Sola, O. M., Christensen, D. L., & Martin, A. W. (1973). Hypertrophy and hyperplasia of adult chicken anterior latissimus dorsi muscles following stretch with and without denervation. Exp Neurol, 41(1), 76-100. https://doi.org/10.1016/0014-4886(73)90182-9
Tabary, J. C., Tabary, C., Tardieu, C., Tardieu, G., & Goldspink, G. (1972). Physiological and structural changes in the cat’s soleus muscle due to immobilization at different lengths by plaster casts. J Physiol, 224(1), 231-244. https://doi.org/10.1113/jphysiol.1972.sp009891
Wackerhage, H., Schöenfeld, B. J., Hamilton, D. L., Lehti, M., & Hulmi, J. J. (2019). Stimuli and Sensors That Initiate Skeletal Muscle Hypertrophy Following Resistance Exercise. Journal of Applied Physiology. https://doi.org/10.1152/japplphysiol.00685.2018
Warneke, K., Freund, P. A., & Schiemann, S. (2022). Long-Lasting Stretching Induces Muscle Hypertrophy: A Meta-Analysis of Animal Studies. Journal of Science in Sport and Exercise. https://doi.org/10.1007/s42978-022-00191-z
Warneke, K., Lohmann, L. H., Keiner, M., Wagner, C. M., Schmidt, T., Wirth, K., Zech, A., Schiemann, S., & Behm, D. (2022). Using Long-Duration Static Stretch Training to Counteract Strength and Flexibility Deficits in Moderately Trained Participants. Int J Environ Res Public Health, 19(20). https://doi.org/10.3390/ijerph192013254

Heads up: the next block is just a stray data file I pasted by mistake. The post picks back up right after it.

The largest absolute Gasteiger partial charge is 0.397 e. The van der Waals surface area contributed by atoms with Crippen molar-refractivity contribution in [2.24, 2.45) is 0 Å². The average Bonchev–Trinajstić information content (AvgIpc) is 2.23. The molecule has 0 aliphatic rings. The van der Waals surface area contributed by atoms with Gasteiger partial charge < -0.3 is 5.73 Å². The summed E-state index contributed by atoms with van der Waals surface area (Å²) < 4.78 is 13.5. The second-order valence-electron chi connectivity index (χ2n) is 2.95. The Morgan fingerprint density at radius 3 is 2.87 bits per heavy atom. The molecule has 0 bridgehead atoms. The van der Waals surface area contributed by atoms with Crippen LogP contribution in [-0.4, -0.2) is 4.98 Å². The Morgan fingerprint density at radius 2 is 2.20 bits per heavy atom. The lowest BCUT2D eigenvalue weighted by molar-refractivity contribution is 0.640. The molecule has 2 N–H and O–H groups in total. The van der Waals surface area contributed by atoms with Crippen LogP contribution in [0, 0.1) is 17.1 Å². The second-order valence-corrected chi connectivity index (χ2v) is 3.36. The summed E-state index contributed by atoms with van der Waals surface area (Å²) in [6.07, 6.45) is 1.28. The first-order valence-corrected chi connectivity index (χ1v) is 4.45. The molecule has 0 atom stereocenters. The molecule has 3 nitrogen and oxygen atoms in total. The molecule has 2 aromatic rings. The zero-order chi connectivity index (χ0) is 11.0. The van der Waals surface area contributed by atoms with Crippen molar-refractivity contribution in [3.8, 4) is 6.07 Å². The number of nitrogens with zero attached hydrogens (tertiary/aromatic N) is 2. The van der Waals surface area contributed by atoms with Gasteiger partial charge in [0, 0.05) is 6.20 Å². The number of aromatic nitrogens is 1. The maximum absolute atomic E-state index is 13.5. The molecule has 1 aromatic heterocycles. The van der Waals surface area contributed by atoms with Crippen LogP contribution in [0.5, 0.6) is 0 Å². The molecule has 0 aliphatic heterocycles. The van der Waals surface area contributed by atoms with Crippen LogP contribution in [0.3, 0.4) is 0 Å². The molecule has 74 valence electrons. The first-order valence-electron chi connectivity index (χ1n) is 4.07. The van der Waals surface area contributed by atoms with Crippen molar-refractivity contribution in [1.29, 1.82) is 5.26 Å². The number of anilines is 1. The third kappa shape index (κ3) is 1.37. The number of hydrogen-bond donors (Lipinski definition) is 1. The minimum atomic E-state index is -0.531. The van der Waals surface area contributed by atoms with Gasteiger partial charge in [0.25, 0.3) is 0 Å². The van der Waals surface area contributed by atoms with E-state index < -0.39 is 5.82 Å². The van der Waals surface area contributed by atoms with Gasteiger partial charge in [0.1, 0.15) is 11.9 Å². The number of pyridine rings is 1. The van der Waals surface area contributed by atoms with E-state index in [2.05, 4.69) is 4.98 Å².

Warneke, K., Lohmann, L. H., Lima, C. D., Hollander, K., Konrad, A., Zech, A., Nakamura, M., Wirth, K., Keiner, M., & Behm, D. G. (2023). Physiology of Stretch-Mediated Hypertrophy and Strength Increases: A Narrative Review. Sports Med. https://doi.org/10.1007/s40279-023-01898-x
Warneke, K., Wirth, K., Keiner, M., Lohmann, L. H., Hillebrecht, M., Brinkmann, A., Wohlann, T., & Schiemann, S. (2023). Comparison of the effects of long-lasting static stretching and hypertrophy training on maximal strength, muscle thickness and flexibility in the plantar flexors. Eur J Appl Physiol, 123(8), 1773-1787. https://doi.org/10.1007/s00421-023-05184-6
Yahata, K., Konrad, A., Sato, S., Kiyono, R., Yoshida, R., Fukaya, T., Nunes, J. P., & Nakamura, M. (2021). Effects of a high-volume static stretching programme on plantar-flexor muscle strength and architecture. Eur J Appl Physiol, 121(4), 1159-1166. https://doi.org/10.1007/s00421-021-04608-5
In the recent systematic review examining stretching’s impact on muscle size and mobility, stretch-mediated bodybuilding exercises like calf raises, biceps curls, preacher curls, triceps extensions, and flyes were compared to a control group emphasizing long-muscle length exercises. The studies found either similar or greater muscle growth with longer muscle lengths. While exercises like the biceps curl and triceps extension are staples in bodybuilding, future research should delve deeper into their effects on the hamstrings, lats, and other muscles to ensure optimal gains without undue harm.
Can stretching really help with muscle growth and hypertrophy?
While stretching is important for maintaining flexibility and preventing injuries, it does not directly contribute to muscle growth or hypertrophy. To maximize muscle growth, focus on resistance training exercises that target specific muscle groups and follow a balanced diet rich in protein and nutrients.